Inbusinessandmarketinginternationalization primarily implies moving from domestic to international markets and is synonymic to globalization. However, the distribution of nondigital products internationally may feature processes similar to internationalization in localization 'proper', such as developing "a common product platform that is used across the globe, but allows for product adaptations based on regional or country specific requirements" (Gabrielsson et al., 2006: 654). This is, however,

is only one of many strategies of localizing or regionalizing products and it does not constitute a particular paradigm in international business.

Localization of digital products retains its specificity as a market segment only due to complex project management and technologies that allow handling digital issues. In a broader perspective of international business and marketing, localization of software, games or small devices is not essentially different from localization of non-digital products that involves similar or even larger amount of translation. Localization and internationalization (in the economic sense of the word) of products and services requires translation of a wide range of text types, including technical specifications, business and legal documents, product descriptions, etc. In marketing, in particular, localization as a complex task may involve modification and 'rewriting' of a wide range of elements of promotional content beyond digital media, including "product labels, user manuals, and warranty information; point-of-sale... materials, advertising" (Jain, 2016). Moreover, when it comes to digital media, international marketing goes beyond website localization promoting localized products through social networks and blogs. Localization of websites, from this perspective, is a consequence of bringing products or services to new locales that involves a complex of non-digital localization strategies. Localized websites feature most of marketing materials and other text types that are translated in the course of product, service or business localization and internationalization. In localization industry the development and delivery of this type of content, including multilingual social media support, comes under a broad name of 'localization'. There are studies that take a mixed approach focusing on localization of both digital and non-digital products. In particular Singh addresses "product localization" (such as Oreo cookies), "price localization", "place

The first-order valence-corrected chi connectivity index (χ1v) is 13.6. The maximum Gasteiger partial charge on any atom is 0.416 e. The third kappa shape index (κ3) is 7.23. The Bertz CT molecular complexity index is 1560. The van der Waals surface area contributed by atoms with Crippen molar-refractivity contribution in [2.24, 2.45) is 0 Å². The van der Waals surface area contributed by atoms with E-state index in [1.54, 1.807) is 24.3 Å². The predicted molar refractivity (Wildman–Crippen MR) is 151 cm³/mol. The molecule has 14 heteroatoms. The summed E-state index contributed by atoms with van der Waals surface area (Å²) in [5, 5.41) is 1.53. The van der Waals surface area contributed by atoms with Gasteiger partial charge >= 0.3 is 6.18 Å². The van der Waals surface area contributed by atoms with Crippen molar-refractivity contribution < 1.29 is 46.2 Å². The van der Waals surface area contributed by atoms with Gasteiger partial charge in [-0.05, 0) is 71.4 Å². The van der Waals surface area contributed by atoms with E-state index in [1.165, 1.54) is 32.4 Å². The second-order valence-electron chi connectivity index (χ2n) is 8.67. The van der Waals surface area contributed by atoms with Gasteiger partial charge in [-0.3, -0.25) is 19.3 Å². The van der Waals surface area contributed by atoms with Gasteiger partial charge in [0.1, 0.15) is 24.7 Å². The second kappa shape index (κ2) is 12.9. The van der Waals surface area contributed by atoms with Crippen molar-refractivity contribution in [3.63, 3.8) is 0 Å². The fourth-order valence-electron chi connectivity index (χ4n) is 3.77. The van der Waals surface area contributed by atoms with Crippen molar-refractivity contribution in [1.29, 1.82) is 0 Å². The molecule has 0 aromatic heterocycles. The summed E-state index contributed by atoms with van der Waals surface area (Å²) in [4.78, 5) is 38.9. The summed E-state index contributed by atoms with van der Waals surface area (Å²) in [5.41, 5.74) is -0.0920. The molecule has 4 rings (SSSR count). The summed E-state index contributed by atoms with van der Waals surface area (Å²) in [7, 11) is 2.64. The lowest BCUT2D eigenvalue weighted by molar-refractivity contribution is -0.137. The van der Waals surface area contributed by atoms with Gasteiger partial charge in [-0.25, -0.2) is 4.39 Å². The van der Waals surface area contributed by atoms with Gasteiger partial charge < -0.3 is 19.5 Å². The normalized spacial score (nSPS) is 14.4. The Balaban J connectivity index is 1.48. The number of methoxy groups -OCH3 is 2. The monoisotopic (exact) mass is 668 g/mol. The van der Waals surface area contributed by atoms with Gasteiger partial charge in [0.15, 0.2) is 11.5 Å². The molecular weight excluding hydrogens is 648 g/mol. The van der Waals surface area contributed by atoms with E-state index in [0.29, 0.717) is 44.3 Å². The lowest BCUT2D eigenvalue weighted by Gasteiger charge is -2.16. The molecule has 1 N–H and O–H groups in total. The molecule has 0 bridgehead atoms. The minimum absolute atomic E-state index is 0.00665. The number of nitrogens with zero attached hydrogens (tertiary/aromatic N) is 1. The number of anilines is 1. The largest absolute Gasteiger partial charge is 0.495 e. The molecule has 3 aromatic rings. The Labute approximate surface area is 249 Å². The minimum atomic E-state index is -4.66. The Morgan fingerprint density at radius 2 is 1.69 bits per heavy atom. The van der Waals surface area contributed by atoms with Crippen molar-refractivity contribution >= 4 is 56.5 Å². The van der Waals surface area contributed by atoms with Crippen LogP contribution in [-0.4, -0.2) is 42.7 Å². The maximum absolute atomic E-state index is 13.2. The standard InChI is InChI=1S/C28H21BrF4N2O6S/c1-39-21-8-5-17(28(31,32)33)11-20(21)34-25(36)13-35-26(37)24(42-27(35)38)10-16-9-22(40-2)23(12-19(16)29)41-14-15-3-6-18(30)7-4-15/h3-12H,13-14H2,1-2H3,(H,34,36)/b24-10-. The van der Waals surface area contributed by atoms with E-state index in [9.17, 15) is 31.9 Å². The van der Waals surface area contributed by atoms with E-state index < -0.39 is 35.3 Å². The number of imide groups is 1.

localization", "localizing translations" as well as website and game localization (Singh, 2012). This really blurs the boundaries between digital and non-digital localization, and brings to the focus A. Pym's concept of material type of distribution underlying any type of localization.

Conclusion